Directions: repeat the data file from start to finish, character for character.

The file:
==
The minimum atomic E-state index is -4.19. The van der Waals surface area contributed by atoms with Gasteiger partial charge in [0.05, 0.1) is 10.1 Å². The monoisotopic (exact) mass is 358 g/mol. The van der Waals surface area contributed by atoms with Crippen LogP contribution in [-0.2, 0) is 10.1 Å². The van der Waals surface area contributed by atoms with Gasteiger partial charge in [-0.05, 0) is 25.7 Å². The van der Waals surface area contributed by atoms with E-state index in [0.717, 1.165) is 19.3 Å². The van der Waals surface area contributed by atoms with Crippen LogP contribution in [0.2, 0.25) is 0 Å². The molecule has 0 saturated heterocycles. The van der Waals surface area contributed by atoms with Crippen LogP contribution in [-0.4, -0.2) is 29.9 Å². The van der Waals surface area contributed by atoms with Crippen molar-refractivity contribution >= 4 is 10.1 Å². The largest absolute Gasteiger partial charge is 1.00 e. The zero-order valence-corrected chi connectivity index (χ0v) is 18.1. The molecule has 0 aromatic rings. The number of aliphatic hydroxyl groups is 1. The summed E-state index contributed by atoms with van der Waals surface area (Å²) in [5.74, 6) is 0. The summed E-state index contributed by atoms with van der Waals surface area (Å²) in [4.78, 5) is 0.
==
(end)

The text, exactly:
The minimum atomic E-state index is -4.19. The van der Waals surface area contributed by atoms with Gasteiger partial charge in [0.05, 0.1) is 10.1 Å². The monoisotopic (exact) mass is 358 g/mol. The van der Waals surface area contributed by atoms with Crippen LogP contribution in [-0.2, 0) is 10.1 Å². The van der Waals surface area contributed by atoms with Gasteiger partial charge in [-0.05, 0) is 25.7 Å². The van der Waals surface area contributed by atoms with E-state index in [0.717, 1.165) is 19.3 Å². The van der Waals surface area contributed by atoms with Crippen LogP contribution in [0.2, 0.25) is 0 Å². The molecule has 0 saturated heterocycles. The van der Waals surface area contributed by atoms with Crippen LogP contribution in [-0.4, -0.2) is 29.9 Å². The van der Waals surface area contributed by atoms with Crippen molar-refractivity contribution >= 4 is 10.1 Å². The largest absolute Gasteiger partial charge is 1.00 e. The zero-order valence-corrected chi connectivity index (χ0v) is 18.1. The molecule has 0 aromatic rings. The number of aliphatic hydroxyl groups is 1. The summed E-state index contributed by atoms with van der Waals surface area (Å²) in [5.74, 6) is 0. The summed E-state index contributed by atoms with van der Waals surface area (Å²) in [4.78, 5) is 0.